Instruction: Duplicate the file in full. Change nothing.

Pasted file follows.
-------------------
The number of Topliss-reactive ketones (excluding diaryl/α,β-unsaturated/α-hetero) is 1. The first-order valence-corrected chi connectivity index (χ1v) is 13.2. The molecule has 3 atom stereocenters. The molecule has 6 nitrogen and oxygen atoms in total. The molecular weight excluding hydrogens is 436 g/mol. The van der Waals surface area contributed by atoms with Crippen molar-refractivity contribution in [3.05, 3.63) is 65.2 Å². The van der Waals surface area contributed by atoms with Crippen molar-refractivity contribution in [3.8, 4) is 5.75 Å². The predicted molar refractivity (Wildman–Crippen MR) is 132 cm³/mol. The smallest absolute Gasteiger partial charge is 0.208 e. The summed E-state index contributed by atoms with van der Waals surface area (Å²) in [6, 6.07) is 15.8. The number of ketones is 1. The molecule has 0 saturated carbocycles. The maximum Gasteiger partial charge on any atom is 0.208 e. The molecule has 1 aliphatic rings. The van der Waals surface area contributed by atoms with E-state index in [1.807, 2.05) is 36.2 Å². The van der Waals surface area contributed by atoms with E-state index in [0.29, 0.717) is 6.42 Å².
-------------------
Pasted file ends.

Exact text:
The number of Topliss-reactive ketones (excluding diaryl/α,β-unsaturated/α-hetero) is 1. The first-order valence-corrected chi connectivity index (χ1v) is 13.2. The molecule has 3 atom stereocenters. The molecule has 6 nitrogen and oxygen atoms in total. The molecular weight excluding hydrogens is 436 g/mol. The van der Waals surface area contributed by atoms with Crippen molar-refractivity contribution in [3.05, 3.63) is 65.2 Å². The van der Waals surface area contributed by atoms with Crippen molar-refractivity contribution in [3.8, 4) is 5.75 Å². The predicted molar refractivity (Wildman–Crippen MR) is 132 cm³/mol. The smallest absolute Gasteiger partial charge is 0.208 e. The summed E-state index contributed by atoms with van der Waals surface area (Å²) in [6, 6.07) is 15.8. The number of ketones is 1. The molecule has 0 saturated carbocycles. The maximum Gasteiger partial charge on any atom is 0.208 e. The molecule has 1 aliphatic rings. The van der Waals surface area contributed by atoms with E-state index in [1.807, 2.05) is 36.2 Å². The van der Waals surface area contributed by atoms with E-state index in [0.29, 0.717) is 6.42 Å².